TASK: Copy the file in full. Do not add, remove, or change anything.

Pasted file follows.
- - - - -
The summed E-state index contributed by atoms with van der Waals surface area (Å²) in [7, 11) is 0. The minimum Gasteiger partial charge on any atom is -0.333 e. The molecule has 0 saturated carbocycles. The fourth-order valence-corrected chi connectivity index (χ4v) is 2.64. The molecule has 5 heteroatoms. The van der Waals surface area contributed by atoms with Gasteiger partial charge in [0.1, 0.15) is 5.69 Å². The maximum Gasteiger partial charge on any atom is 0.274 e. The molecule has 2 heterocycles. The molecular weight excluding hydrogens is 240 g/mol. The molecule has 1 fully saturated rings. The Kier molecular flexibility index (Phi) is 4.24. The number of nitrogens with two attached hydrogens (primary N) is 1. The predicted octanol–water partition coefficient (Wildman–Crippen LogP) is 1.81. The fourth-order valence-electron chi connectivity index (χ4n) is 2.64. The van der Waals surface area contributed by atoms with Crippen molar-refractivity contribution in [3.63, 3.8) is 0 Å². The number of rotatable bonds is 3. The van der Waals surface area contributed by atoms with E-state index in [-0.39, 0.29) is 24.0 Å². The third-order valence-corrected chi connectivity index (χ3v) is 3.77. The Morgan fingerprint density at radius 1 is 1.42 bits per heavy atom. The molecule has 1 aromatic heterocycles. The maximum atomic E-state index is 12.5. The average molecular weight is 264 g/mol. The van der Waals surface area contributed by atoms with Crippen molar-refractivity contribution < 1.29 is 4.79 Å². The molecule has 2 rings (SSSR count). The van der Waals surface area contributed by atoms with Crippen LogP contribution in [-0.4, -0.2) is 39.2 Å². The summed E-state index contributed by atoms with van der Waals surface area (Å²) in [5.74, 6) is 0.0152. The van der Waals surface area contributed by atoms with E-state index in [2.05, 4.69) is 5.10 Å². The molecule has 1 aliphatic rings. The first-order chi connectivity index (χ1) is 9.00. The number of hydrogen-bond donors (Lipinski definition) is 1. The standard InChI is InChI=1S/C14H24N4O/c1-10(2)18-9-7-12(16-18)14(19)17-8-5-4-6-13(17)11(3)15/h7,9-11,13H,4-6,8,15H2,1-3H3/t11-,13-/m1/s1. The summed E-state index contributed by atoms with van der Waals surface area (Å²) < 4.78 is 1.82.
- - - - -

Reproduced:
The summed E-state index contributed by atoms with van der Waals surface area (Å²) in [7, 11) is 0. The minimum Gasteiger partial charge on any atom is -0.333 e. The molecule has 0 saturated carbocycles. The fourth-order valence-corrected chi connectivity index (χ4v) is 2.64. The molecule has 5 heteroatoms. The van der Waals surface area contributed by atoms with Gasteiger partial charge in [0.1, 0.15) is 5.69 Å². The maximum Gasteiger partial charge on any atom is 0.274 e. The molecule has 2 heterocycles. The molecular weight excluding hydrogens is 240 g/mol. The molecule has 1 fully saturated rings. The Kier molecular flexibility index (Phi) is 4.24. The number of nitrogens with two attached hydrogens (primary N) is 1. The predicted octanol–water partition coefficient (Wildman–Crippen LogP) is 1.81. The fourth-order valence-electron chi connectivity index (χ4n) is 2.64. The van der Waals surface area contributed by atoms with Crippen molar-refractivity contribution in [3.63, 3.8) is 0 Å². The number of rotatable bonds is 3. The van der Waals surface area contributed by atoms with E-state index in [-0.39, 0.29) is 24.0 Å². The third-order valence-corrected chi connectivity index (χ3v) is 3.77. The Morgan fingerprint density at radius 1 is 1.42 bits per heavy atom. The molecule has 1 aromatic heterocycles. The maximum atomic E-state index is 12.5. The average molecular weight is 264 g/mol. The van der Waals surface area contributed by atoms with Crippen molar-refractivity contribution < 1.29 is 4.79 Å². The molecule has 2 rings (SSSR count). The van der Waals surface area contributed by atoms with Crippen LogP contribution in [-0.4, -0.2) is 39.2 Å². The summed E-state index contributed by atoms with van der Waals surface area (Å²) in [5.74, 6) is 0.0152. The van der Waals surface area contributed by atoms with E-state index in [2.05, 4.69) is 5.10 Å². The molecule has 1 aliphatic rings. The first-order chi connectivity index (χ1) is 9.00. The number of hydrogen-bond donors (Lipinski definition) is 1. The standard InChI is InChI=1S/C14H24N4O/c1-10(2)18-9-7-12(16-18)14(19)17-8-5-4-6-13(17)11(3)15/h7,9-11,13H,4-6,8,15H2,1-3H3/t11-,13-/m1/s1. The summed E-state index contributed by atoms with van der Waals surface area (Å²) < 4.78 is 1.82.